IT IS too early to be jubilant, and no time to be complacent, but as we head towards the end of a year that has been devastating to lives and livelihoods alike, there is at last some cause for optimism. No fewer than three separate vaccines against Covid-19 have reported extremely encouraging results.

The Pfizer, Sputnik and Moderna phase three trials all suggest greater than 90 per cent success, and there are signs that other vaccines, such as the Oxford AstraZeneca trial, which has just released its phase two findings, may prove similarly or even more effective. Given that the development of new drugs and treatments often operates on a timetable of years or even decades, it is a startling achievement to have reached this point in less than a year.

The urgent need to respond to a global emergency and the dedication, technical expertise and industry of scientists were the chief impetus for this exceptional speed. But it is also noteworthy that competition amongst privately owned and funded firms, rather than government-run programmes, got us to this point.

Lazy characterisation of “Big Pharma” as heartless capitalists gouging the unhealthy poor has always been, for the most part, grotesquely unfair: this work vindicates Adam Smith’s claim that commercial self-interest is not the enemy of the common good, but often makes the greatest contribution to it. The slowness and enormous costs of developing new medical treatments is a function of financial risk (the majority of drugs, despite huge investment, don’t make it) and regulation.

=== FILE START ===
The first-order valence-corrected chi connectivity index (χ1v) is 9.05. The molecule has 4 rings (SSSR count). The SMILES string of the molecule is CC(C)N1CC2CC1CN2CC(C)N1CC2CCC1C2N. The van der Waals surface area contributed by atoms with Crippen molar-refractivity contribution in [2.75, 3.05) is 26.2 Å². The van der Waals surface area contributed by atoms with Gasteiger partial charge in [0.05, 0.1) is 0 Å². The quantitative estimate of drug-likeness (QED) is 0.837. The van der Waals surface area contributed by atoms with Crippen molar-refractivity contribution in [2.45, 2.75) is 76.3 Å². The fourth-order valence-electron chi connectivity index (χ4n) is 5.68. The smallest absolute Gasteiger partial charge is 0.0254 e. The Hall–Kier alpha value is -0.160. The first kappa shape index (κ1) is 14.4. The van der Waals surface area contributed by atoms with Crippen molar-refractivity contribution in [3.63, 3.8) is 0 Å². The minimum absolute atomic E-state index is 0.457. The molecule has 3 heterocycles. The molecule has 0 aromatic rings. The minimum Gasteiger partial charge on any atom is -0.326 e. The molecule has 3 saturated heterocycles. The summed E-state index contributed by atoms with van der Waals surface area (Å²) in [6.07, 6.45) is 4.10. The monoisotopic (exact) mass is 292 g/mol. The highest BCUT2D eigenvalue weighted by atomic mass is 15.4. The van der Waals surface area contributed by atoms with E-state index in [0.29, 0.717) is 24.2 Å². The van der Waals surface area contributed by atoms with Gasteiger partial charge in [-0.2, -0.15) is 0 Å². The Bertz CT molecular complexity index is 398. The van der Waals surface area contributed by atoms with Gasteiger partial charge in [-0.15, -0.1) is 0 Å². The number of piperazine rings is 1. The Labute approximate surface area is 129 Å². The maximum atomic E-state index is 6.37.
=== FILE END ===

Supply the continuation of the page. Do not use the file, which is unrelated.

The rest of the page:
While responsible governments are right to insist on such safeguards, they suffer from moving at the pace of bureaucracies: the majority of development time is spent waiting for results to be signed off, procedures approved, and academic oversight from public bodies. This shows how much more nimble the private, competitive model is when governments enable, rather than impede, it.

That is one reason why we are not yet out of the woods: even with an effective vaccine (or several), the logistics of prioritisation and delivery are enormous. The UK government’s Vaccine Task Force under Kate Bingham deserves plaudits for having secured or optioned many millions of doses of the potential frontrunners, but it still needs to be delivered.

The record of the governments on delivering track and trace is not only in contrast to the efficiency of the pharmaceutical companies, but provides a real concern for the efficient roll-out of any vaccine. That cannot be fumbled.

We must hope that is handled by Holyrood or the UK more effectively than either has achieved on testing or clarity of messaging. Even if lessons have been learnt, however, and delivery is well managed, it seems impossible that this will be until, at best, early next year.

While we all want a Christmas as close to normal as is possible – for the sake of the economy and family life – it would be folly to exchange a few days of relaxation for a cataclysmic rise in cases in January and a return to severe constraints.

Unfortunately, that is going to demand continued vigilance, caution, honesty and clarity from governments, and personal responsibility and compliance with the rules from the public. Whatever misgivings there may be about the efficacy of lockdown, or the comparative damage of the virus and high street closures, we must be able to trust people to make careful judgments and to comply with the rules on distancing and limits on numbers. If a vaccine is the gift we all want, it will be worth waiting just a little longer.